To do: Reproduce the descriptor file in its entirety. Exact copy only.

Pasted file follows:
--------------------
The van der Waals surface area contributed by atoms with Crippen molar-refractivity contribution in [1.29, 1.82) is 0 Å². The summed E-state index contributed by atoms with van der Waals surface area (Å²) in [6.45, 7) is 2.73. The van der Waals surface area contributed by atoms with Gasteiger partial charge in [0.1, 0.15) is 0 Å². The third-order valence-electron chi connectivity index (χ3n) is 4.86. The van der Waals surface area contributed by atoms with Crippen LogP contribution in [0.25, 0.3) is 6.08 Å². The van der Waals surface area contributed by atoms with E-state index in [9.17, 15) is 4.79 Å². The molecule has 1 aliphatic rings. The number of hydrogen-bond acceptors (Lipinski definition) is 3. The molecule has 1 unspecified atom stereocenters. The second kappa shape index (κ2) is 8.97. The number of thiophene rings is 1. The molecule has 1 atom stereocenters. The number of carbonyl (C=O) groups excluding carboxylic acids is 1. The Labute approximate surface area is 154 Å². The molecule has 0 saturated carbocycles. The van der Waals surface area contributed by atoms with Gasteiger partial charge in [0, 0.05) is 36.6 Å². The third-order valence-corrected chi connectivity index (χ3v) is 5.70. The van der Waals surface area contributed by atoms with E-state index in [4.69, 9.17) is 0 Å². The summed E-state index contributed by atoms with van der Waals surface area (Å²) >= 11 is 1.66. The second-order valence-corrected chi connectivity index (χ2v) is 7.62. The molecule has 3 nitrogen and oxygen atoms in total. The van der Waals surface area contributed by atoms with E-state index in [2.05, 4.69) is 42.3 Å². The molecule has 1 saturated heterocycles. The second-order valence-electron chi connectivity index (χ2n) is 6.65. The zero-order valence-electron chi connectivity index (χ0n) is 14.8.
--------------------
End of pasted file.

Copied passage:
The van der Waals surface area contributed by atoms with Crippen molar-refractivity contribution in [1.29, 1.82) is 0 Å². The summed E-state index contributed by atoms with van der Waals surface area (Å²) in [6.45, 7) is 2.73. The van der Waals surface area contributed by atoms with Gasteiger partial charge in [0.1, 0.15) is 0 Å². The third-order valence-electron chi connectivity index (χ3n) is 4.86. The van der Waals surface area contributed by atoms with Crippen LogP contribution in [0.25, 0.3) is 6.08 Å². The van der Waals surface area contributed by atoms with E-state index in [9.17, 15) is 4.79 Å². The molecule has 1 aliphatic rings. The number of hydrogen-bond acceptors (Lipinski definition) is 3. The molecule has 1 unspecified atom stereocenters. The second kappa shape index (κ2) is 8.97. The number of thiophene rings is 1. The molecule has 1 atom stereocenters. The number of carbonyl (C=O) groups excluding carboxylic acids is 1. The Labute approximate surface area is 154 Å². The molecule has 0 saturated carbocycles. The van der Waals surface area contributed by atoms with Gasteiger partial charge in [0, 0.05) is 36.6 Å². The third-order valence-corrected chi connectivity index (χ3v) is 5.70. The van der Waals surface area contributed by atoms with E-state index in [4.69, 9.17) is 0 Å². The summed E-state index contributed by atoms with van der Waals surface area (Å²) >= 11 is 1.66. The second-order valence-corrected chi connectivity index (χ2v) is 7.62. The molecule has 3 nitrogen and oxygen atoms in total. The van der Waals surface area contributed by atoms with E-state index in [2.05, 4.69) is 42.3 Å². The molecule has 1 saturated heterocycles. The second-order valence-electron chi connectivity index (χ2n) is 6.65. The zero-order valence-electron chi connectivity index (χ0n) is 14.8.